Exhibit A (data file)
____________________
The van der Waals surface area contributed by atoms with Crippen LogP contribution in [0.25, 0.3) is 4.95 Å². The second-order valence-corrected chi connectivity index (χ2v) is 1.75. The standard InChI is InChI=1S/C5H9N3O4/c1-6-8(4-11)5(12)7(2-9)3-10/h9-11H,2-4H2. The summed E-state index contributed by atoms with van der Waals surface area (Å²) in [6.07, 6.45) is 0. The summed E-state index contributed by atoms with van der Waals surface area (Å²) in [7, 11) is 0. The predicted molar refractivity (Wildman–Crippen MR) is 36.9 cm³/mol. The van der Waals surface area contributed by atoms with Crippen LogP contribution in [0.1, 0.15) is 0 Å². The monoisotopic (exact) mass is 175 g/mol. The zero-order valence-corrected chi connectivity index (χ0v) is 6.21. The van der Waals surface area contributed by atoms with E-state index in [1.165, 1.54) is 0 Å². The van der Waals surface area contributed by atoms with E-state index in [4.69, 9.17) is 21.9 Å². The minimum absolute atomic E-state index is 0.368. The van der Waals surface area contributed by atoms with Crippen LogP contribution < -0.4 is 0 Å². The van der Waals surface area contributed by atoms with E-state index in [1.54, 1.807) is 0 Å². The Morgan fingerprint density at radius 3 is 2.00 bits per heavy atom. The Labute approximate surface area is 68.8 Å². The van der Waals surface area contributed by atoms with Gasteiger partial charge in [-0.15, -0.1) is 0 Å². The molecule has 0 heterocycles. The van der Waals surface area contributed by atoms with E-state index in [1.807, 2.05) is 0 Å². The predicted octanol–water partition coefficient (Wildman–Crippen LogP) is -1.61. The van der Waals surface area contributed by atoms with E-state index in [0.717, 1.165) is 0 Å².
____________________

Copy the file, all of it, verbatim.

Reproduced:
The van der Waals surface area contributed by atoms with Crippen LogP contribution in [0.25, 0.3) is 4.95 Å². The second-order valence-corrected chi connectivity index (χ2v) is 1.75. The standard InChI is InChI=1S/C5H9N3O4/c1-6-8(4-11)5(12)7(2-9)3-10/h9-11H,2-4H2. The summed E-state index contributed by atoms with van der Waals surface area (Å²) in [6.07, 6.45) is 0. The summed E-state index contributed by atoms with van der Waals surface area (Å²) in [7, 11) is 0. The predicted molar refractivity (Wildman–Crippen MR) is 36.9 cm³/mol. The van der Waals surface area contributed by atoms with Crippen LogP contribution in [0.1, 0.15) is 0 Å². The monoisotopic (exact) mass is 175 g/mol. The zero-order valence-corrected chi connectivity index (χ0v) is 6.21. The van der Waals surface area contributed by atoms with E-state index in [1.165, 1.54) is 0 Å². The van der Waals surface area contributed by atoms with E-state index in [4.69, 9.17) is 21.9 Å². The minimum absolute atomic E-state index is 0.368. The van der Waals surface area contributed by atoms with Crippen LogP contribution < -0.4 is 0 Å². The van der Waals surface area contributed by atoms with E-state index in [1.54, 1.807) is 0 Å². The Morgan fingerprint density at radius 3 is 2.00 bits per heavy atom. The Labute approximate surface area is 68.8 Å². The van der Waals surface area contributed by atoms with Gasteiger partial charge in [-0.15, -0.1) is 0 Å². The molecule has 0 heterocycles. The van der Waals surface area contributed by atoms with E-state index in [1.807, 2.05) is 0 Å². The predicted octanol–water partition coefficient (Wildman–Crippen LogP) is -1.61. The van der Waals surface area contributed by atoms with E-state index in [0.717, 1.165) is 0 Å².